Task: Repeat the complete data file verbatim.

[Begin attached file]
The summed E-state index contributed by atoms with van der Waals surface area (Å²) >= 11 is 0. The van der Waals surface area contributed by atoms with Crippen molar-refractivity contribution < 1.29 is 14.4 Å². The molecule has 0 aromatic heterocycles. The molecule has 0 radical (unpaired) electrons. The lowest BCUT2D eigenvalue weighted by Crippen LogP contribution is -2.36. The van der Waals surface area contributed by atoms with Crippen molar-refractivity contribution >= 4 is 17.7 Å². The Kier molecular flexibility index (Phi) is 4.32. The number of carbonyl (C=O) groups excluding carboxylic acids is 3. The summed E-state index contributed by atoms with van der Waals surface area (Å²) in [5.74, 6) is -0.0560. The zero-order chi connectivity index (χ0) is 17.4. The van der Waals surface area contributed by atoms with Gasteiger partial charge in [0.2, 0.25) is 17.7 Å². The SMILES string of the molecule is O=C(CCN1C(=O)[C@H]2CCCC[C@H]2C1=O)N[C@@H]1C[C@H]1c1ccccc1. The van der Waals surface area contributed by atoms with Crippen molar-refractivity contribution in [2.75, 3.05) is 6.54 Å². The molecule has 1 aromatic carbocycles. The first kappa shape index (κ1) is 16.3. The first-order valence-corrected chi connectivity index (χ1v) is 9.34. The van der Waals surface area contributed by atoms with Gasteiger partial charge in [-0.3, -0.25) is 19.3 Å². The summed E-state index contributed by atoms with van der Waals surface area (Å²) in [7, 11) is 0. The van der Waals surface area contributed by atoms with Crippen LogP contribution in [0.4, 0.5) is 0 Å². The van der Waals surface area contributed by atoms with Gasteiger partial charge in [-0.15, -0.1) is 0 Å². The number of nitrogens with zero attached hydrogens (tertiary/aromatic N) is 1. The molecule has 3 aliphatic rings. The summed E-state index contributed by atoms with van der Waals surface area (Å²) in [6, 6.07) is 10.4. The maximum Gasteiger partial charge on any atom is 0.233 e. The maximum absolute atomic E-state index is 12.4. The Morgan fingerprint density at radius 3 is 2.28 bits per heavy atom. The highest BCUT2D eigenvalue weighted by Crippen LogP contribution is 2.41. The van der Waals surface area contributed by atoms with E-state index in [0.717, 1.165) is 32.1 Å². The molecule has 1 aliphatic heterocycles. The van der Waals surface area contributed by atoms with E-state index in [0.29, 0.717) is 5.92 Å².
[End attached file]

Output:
The summed E-state index contributed by atoms with van der Waals surface area (Å²) >= 11 is 0. The van der Waals surface area contributed by atoms with Crippen molar-refractivity contribution < 1.29 is 14.4 Å². The molecule has 0 aromatic heterocycles. The molecule has 0 radical (unpaired) electrons. The lowest BCUT2D eigenvalue weighted by Crippen LogP contribution is -2.36. The van der Waals surface area contributed by atoms with Crippen molar-refractivity contribution >= 4 is 17.7 Å². The Kier molecular flexibility index (Phi) is 4.32. The number of carbonyl (C=O) groups excluding carboxylic acids is 3. The summed E-state index contributed by atoms with van der Waals surface area (Å²) in [5.74, 6) is -0.0560. The zero-order chi connectivity index (χ0) is 17.4. The van der Waals surface area contributed by atoms with Gasteiger partial charge in [0.2, 0.25) is 17.7 Å². The SMILES string of the molecule is O=C(CCN1C(=O)[C@H]2CCCC[C@H]2C1=O)N[C@@H]1C[C@H]1c1ccccc1. The van der Waals surface area contributed by atoms with Crippen molar-refractivity contribution in [2.75, 3.05) is 6.54 Å². The molecule has 1 aromatic carbocycles. The first kappa shape index (κ1) is 16.3. The first-order valence-corrected chi connectivity index (χ1v) is 9.34. The van der Waals surface area contributed by atoms with Gasteiger partial charge in [-0.3, -0.25) is 19.3 Å². The summed E-state index contributed by atoms with van der Waals surface area (Å²) in [7, 11) is 0. The van der Waals surface area contributed by atoms with Crippen LogP contribution in [0.4, 0.5) is 0 Å². The van der Waals surface area contributed by atoms with Gasteiger partial charge in [-0.15, -0.1) is 0 Å². The number of nitrogens with zero attached hydrogens (tertiary/aromatic N) is 1. The molecule has 3 aliphatic rings. The summed E-state index contributed by atoms with van der Waals surface area (Å²) in [6, 6.07) is 10.4. The maximum Gasteiger partial charge on any atom is 0.233 e. The maximum absolute atomic E-state index is 12.4. The Morgan fingerprint density at radius 3 is 2.28 bits per heavy atom. The highest BCUT2D eigenvalue weighted by Crippen LogP contribution is 2.41. The van der Waals surface area contributed by atoms with E-state index in [0.717, 1.165) is 32.1 Å². The molecule has 1 aliphatic heterocycles. The van der Waals surface area contributed by atoms with E-state index in [0.29, 0.717) is 5.92 Å².